Dr. AIX's POSTS — 18 September 2014

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During the CEA Audio Board’s strategy retreat back in June, the issue of the JAS (Japan Audio Society) adoption of Sony’s Hi-Res Audio logo was discussed. The original logo was designed by Sony and has been widely used on their new products and website. It has gained some traction amongst Japanese audio manufacturers. I’ve noticed it on Onkyo’s website.

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Figure 1 – The JAS Hi-Res Audio logo.

According to Marc Finer of the DEG, Sony gifted the new logo to the JAS in the hopes that it would be widely adopted and help popularize high-resolution audio. Sony, as you may or may not know, is pushing high-res very aggressively with a line of new HD players, portable devices, and headphones. They’ve really taken the lead in the CE space.

Marc told the assembled group that the JAS was willing to make the logo available to the CEA to promote high-res audio in the states. Having a unifying logo couldn’t hurt the effort. We haven’t seen all of the details but it was a topic of discussion on today’s board call.

Back in June, I didn’t know any specifics about the logo or the associated “minimum specifications” that need to be satisfied in order to be able to license and use the logo. But I did know what was happening to the process of trying to define high-resolution audio in our CEA group. What should have been an open and meaningful debate and discussion was overrun by other parties and participants with the end result being a definition that is completely meaningless.

The DEG, CEA, NARAS and the major labels issued a press release back in late June defining “high-resolution audio as anything better than a compact disc”. And then they went on to accept any recording ever made as “high-resolution” just as long as it was converted to format better than a CD…including a CD to 192 kHz/24-bit transfer. It’s strange but true. I had off the record discussions with a number of the committee members about how flawed the existing definition was but nothing has been done to improve it. And now we’re being asked to consider a new hi-res audio logo.

But there’s hope. I received a single page PowerPoint deck that spells out what it takes to be able to use the Hi-Res Audio logo. Here’s it is:

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Figure 2 – The JAS high-resolution logo minimum specifications page. [Click to enlarge]

This document is very good news…not an ultimate solution, but it does avoid the pitfalls that the DEG and others fell into. This is the JAS laying out the minimum specifications that have to be “satisfied” in order for a company to use the hi-res audio logo.

The left hand column lists the various processes that happen in the production and playback of a music recording. This includes the quality of the microphones, the recorder, the digital interface (I/O to and from the recorder), the encoding format (which require FLAC and WAV), the specs for DSP processing, the conversion from digital to analog, and finally the amplification. Wow! This is a very comprehensive list. Our group never even touched on any of these items.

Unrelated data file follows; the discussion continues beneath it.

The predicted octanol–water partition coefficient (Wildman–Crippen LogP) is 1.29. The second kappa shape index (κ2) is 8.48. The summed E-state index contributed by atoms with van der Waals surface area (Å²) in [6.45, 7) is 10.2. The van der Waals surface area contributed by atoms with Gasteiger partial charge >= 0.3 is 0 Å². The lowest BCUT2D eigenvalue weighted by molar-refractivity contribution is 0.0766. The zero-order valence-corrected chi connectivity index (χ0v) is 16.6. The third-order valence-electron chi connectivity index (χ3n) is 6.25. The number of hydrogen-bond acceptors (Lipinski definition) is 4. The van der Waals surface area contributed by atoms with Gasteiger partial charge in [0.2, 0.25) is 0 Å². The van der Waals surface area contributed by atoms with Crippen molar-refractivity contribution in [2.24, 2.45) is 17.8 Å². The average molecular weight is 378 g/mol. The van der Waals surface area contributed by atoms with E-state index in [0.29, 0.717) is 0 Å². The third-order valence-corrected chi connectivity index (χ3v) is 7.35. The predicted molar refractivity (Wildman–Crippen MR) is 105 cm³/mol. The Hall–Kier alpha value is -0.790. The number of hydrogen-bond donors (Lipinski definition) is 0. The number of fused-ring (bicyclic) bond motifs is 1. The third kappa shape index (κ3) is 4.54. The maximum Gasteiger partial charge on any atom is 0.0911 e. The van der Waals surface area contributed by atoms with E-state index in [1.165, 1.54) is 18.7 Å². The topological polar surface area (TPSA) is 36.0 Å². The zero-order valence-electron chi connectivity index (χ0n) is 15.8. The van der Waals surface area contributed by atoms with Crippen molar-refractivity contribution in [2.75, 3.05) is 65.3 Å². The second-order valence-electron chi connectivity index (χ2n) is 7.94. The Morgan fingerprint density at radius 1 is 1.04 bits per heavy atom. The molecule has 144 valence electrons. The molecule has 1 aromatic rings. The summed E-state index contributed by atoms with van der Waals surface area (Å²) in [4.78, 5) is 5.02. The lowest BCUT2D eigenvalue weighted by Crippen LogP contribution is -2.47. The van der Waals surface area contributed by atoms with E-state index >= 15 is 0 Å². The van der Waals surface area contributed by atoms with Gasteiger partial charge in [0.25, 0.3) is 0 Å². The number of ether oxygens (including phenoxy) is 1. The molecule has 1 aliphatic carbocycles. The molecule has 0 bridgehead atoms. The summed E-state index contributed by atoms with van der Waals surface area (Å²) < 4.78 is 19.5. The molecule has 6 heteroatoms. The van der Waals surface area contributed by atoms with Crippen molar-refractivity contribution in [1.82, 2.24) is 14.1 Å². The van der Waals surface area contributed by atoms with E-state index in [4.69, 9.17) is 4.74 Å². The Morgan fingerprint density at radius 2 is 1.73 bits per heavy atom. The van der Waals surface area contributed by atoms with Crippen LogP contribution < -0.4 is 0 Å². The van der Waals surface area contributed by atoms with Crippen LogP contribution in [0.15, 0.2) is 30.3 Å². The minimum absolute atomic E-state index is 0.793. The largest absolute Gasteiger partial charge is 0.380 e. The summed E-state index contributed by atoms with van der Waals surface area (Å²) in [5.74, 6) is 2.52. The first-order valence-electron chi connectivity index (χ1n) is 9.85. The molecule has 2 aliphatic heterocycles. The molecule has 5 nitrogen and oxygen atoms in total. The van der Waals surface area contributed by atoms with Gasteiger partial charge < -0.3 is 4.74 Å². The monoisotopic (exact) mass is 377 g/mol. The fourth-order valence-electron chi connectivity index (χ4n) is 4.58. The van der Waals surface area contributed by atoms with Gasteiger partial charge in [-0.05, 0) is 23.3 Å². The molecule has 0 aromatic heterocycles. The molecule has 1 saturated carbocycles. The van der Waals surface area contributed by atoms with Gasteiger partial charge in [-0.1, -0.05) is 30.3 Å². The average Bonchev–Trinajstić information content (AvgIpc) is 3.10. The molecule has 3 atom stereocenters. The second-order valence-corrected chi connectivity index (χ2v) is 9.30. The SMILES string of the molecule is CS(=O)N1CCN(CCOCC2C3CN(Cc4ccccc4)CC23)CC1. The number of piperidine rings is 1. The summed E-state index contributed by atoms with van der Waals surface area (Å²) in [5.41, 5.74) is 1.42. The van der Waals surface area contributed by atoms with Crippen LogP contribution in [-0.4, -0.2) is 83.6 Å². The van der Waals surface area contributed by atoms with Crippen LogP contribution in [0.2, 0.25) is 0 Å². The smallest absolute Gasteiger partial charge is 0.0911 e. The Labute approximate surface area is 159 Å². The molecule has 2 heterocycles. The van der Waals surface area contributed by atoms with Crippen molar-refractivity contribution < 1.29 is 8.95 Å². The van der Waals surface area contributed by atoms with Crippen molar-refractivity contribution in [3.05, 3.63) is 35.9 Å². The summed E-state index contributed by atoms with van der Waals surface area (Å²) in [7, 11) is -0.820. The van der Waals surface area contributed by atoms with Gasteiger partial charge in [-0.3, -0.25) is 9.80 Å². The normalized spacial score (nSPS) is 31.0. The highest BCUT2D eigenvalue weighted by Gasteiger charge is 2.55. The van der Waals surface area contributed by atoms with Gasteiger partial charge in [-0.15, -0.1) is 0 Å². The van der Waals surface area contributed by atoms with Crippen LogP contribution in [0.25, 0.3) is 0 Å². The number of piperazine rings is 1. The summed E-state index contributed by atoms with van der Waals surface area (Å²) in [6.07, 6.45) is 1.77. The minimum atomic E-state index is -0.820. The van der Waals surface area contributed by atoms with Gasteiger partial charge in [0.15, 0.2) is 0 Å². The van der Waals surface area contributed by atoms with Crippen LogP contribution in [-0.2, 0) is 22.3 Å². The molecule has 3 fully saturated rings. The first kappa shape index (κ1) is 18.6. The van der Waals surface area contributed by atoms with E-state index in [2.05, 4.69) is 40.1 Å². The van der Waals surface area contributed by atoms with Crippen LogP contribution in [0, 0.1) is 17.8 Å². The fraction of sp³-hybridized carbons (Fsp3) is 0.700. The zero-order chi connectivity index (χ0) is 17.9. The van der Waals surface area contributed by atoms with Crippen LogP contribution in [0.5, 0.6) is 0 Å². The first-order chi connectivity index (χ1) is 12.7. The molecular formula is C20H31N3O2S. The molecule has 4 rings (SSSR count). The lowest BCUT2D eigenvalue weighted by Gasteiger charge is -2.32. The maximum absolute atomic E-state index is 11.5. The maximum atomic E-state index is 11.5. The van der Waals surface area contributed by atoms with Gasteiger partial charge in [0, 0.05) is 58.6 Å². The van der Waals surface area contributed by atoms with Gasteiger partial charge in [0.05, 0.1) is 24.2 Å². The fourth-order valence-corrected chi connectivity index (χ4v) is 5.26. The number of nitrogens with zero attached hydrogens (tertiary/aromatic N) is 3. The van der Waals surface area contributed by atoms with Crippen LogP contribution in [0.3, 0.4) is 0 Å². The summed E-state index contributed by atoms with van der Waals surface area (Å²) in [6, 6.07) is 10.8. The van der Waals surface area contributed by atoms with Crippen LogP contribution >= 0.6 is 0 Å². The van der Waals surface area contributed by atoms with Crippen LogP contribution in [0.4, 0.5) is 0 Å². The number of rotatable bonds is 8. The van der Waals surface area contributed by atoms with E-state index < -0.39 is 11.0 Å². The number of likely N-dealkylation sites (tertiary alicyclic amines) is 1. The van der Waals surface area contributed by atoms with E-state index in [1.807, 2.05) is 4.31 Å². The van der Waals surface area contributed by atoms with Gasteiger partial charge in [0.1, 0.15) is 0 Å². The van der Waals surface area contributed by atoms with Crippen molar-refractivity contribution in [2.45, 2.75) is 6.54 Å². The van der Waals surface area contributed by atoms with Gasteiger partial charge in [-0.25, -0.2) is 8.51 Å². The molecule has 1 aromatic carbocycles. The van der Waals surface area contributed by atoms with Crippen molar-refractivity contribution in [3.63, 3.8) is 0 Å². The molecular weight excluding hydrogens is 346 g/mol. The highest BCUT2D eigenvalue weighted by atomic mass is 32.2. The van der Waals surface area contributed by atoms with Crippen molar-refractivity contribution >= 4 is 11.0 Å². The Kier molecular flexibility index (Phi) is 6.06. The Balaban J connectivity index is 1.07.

The minimums standard for the digital part of the signal path is 96 kHz/24-bit PCM (notice they don’t include DSD anywhere…I’m surprised since Sony was the source of the logo). The analog portion of the signal path is put at 40 kHz or roughly twice the traditional maximum frequency for human hearing. This standard sets a pretty high bar.

The JAS is on to something. I’m very impressed. The DEG, CEA, NARAS, and major labels should be paying attention. Here is a definition that has some meaning. It’s clear and accurate. It’s not mushy and willing to accommodate every analog recording, DSD tracks, and CD quality PCM.

What is doesn’t do is speak to the provenance issue that still looms large. But it’s a huge step. If the CEA adopts the JAS high-res audio logo, then anyone that wants to use this logo would have to up their game to meet it. At least the hardware folks will. The content providers…that’s an entirely different issue.

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About Author

Dr. AIX

Mark Waldrep, aka Dr. AIX, has been producing and engineering music for over 40 years. He learned electronics as a teenager from his HAM radio father while learning to play the guitar. Mark received the first doctorate in music composition from UCLA in 1986 for a "binaural" electronic music composition. Other advanced degrees include an MS in computer science, an MFA/MA in music, BM in music and a BA in art. As an engineer and producer, Mark has worked on projects for the Rolling Stones, 311, Tool, KISS, Blink 182, Blues Traveler, Britney Spears, the San Francisco Symphony, The Dover Quartet, Willie Nelson, Paul Williams, The Allman Brothers, Bad Company and many more. Dr. Waldrep has been an innovator when it comes to multimedia and music. He created the first enhanced CDs in the 90s, the first DVD-Videos released in the U.S., the first web-connected DVD, the first DVD-Audio title, the first music Blu-ray disc and the first 3D Music Album. Additionally, he launched the first High Definition Music Download site in 2007 called iTrax.com. A frequency speaker at audio events, author of numerous articles, Dr. Waldrep is currently writing a book on the production and reproduction of high-end music called, "High-End Audio: A Practical Guide to Production and Playback". The book should be completed in the fall of 2013.

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